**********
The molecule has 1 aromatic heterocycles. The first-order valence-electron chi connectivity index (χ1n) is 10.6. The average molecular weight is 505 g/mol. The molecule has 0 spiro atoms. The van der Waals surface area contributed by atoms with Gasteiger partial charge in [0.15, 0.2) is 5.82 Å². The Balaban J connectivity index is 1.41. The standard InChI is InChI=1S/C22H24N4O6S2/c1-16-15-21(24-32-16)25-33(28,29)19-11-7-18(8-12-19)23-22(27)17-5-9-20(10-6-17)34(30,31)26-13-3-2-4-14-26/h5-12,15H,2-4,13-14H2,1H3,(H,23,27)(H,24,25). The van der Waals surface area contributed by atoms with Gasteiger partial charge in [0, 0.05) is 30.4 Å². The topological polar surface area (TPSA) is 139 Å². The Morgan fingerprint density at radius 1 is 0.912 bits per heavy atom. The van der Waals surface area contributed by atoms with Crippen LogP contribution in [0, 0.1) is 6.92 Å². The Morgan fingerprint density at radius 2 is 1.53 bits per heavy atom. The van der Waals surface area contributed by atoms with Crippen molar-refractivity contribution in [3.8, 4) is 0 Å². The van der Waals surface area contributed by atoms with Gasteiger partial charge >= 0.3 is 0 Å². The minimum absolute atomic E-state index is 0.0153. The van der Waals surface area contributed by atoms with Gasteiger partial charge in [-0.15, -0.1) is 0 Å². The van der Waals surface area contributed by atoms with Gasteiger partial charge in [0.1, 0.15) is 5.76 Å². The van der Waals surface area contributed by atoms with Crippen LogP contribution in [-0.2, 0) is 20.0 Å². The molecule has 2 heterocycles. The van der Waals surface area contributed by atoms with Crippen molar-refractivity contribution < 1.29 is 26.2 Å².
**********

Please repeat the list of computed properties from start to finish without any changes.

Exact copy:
The molecule has 1 aromatic heterocycles. The first-order valence-electron chi connectivity index (χ1n) is 10.6. The average molecular weight is 505 g/mol. The molecule has 0 spiro atoms. The van der Waals surface area contributed by atoms with Gasteiger partial charge in [0.15, 0.2) is 5.82 Å². The Balaban J connectivity index is 1.41. The standard InChI is InChI=1S/C22H24N4O6S2/c1-16-15-21(24-32-16)25-33(28,29)19-11-7-18(8-12-19)23-22(27)17-5-9-20(10-6-17)34(30,31)26-13-3-2-4-14-26/h5-12,15H,2-4,13-14H2,1H3,(H,23,27)(H,24,25). The van der Waals surface area contributed by atoms with Gasteiger partial charge in [0, 0.05) is 30.4 Å². The topological polar surface area (TPSA) is 139 Å². The Morgan fingerprint density at radius 1 is 0.912 bits per heavy atom. The van der Waals surface area contributed by atoms with Crippen LogP contribution in [0, 0.1) is 6.92 Å². The Morgan fingerprint density at radius 2 is 1.53 bits per heavy atom. The van der Waals surface area contributed by atoms with Crippen molar-refractivity contribution in [3.8, 4) is 0 Å². The van der Waals surface area contributed by atoms with Gasteiger partial charge >= 0.3 is 0 Å². The minimum absolute atomic E-state index is 0.0153. The van der Waals surface area contributed by atoms with Gasteiger partial charge in [-0.15, -0.1) is 0 Å². The van der Waals surface area contributed by atoms with Gasteiger partial charge in [0.1, 0.15) is 5.76 Å². The van der Waals surface area contributed by atoms with Crippen LogP contribution in [-0.2, 0) is 20.0 Å². The molecule has 2 heterocycles. The van der Waals surface area contributed by atoms with Crippen molar-refractivity contribution < 1.29 is 26.2 Å².